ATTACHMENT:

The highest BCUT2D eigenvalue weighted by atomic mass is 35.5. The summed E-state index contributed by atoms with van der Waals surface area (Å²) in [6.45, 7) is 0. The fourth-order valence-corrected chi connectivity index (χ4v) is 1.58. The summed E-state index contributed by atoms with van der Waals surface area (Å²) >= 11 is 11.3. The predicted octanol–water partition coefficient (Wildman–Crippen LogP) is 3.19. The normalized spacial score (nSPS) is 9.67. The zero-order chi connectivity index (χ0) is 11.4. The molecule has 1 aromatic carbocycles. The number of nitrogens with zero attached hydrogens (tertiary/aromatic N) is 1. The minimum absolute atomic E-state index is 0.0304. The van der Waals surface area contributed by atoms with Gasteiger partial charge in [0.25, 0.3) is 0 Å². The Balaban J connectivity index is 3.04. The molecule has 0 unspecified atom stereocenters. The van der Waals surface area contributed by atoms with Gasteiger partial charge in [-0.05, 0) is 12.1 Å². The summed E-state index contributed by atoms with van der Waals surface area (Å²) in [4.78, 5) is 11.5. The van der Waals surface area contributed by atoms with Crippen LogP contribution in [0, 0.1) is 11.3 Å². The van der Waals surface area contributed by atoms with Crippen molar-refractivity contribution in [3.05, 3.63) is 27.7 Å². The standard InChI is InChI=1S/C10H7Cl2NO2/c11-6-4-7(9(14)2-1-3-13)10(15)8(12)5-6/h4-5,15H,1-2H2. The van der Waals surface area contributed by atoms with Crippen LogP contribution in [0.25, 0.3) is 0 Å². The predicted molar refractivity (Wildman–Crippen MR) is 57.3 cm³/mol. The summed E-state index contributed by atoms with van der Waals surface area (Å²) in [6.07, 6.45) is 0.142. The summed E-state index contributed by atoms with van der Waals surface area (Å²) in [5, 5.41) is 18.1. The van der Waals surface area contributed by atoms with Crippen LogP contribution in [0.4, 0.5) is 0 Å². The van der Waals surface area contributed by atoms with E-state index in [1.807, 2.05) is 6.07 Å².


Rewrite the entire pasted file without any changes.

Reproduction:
The highest BCUT2D eigenvalue weighted by atomic mass is 35.5. The summed E-state index contributed by atoms with van der Waals surface area (Å²) in [6.45, 7) is 0. The fourth-order valence-corrected chi connectivity index (χ4v) is 1.58. The summed E-state index contributed by atoms with van der Waals surface area (Å²) >= 11 is 11.3. The predicted octanol–water partition coefficient (Wildman–Crippen LogP) is 3.19. The normalized spacial score (nSPS) is 9.67. The zero-order chi connectivity index (χ0) is 11.4. The molecule has 1 aromatic carbocycles. The number of nitrogens with zero attached hydrogens (tertiary/aromatic N) is 1. The minimum absolute atomic E-state index is 0.0304. The van der Waals surface area contributed by atoms with Gasteiger partial charge in [0.25, 0.3) is 0 Å². The Balaban J connectivity index is 3.04. The molecule has 0 unspecified atom stereocenters. The van der Waals surface area contributed by atoms with Gasteiger partial charge in [-0.05, 0) is 12.1 Å². The summed E-state index contributed by atoms with van der Waals surface area (Å²) in [4.78, 5) is 11.5. The van der Waals surface area contributed by atoms with Crippen LogP contribution in [0, 0.1) is 11.3 Å². The van der Waals surface area contributed by atoms with Crippen molar-refractivity contribution in [3.05, 3.63) is 27.7 Å². The standard InChI is InChI=1S/C10H7Cl2NO2/c11-6-4-7(9(14)2-1-3-13)10(15)8(12)5-6/h4-5,15H,1-2H2. The van der Waals surface area contributed by atoms with Crippen LogP contribution in [0.25, 0.3) is 0 Å². The predicted molar refractivity (Wildman–Crippen MR) is 57.3 cm³/mol. The summed E-state index contributed by atoms with van der Waals surface area (Å²) in [6.07, 6.45) is 0.142. The summed E-state index contributed by atoms with van der Waals surface area (Å²) in [5, 5.41) is 18.1. The van der Waals surface area contributed by atoms with Crippen LogP contribution in [0.4, 0.5) is 0 Å². The van der Waals surface area contributed by atoms with E-state index in [1.807, 2.05) is 6.07 Å².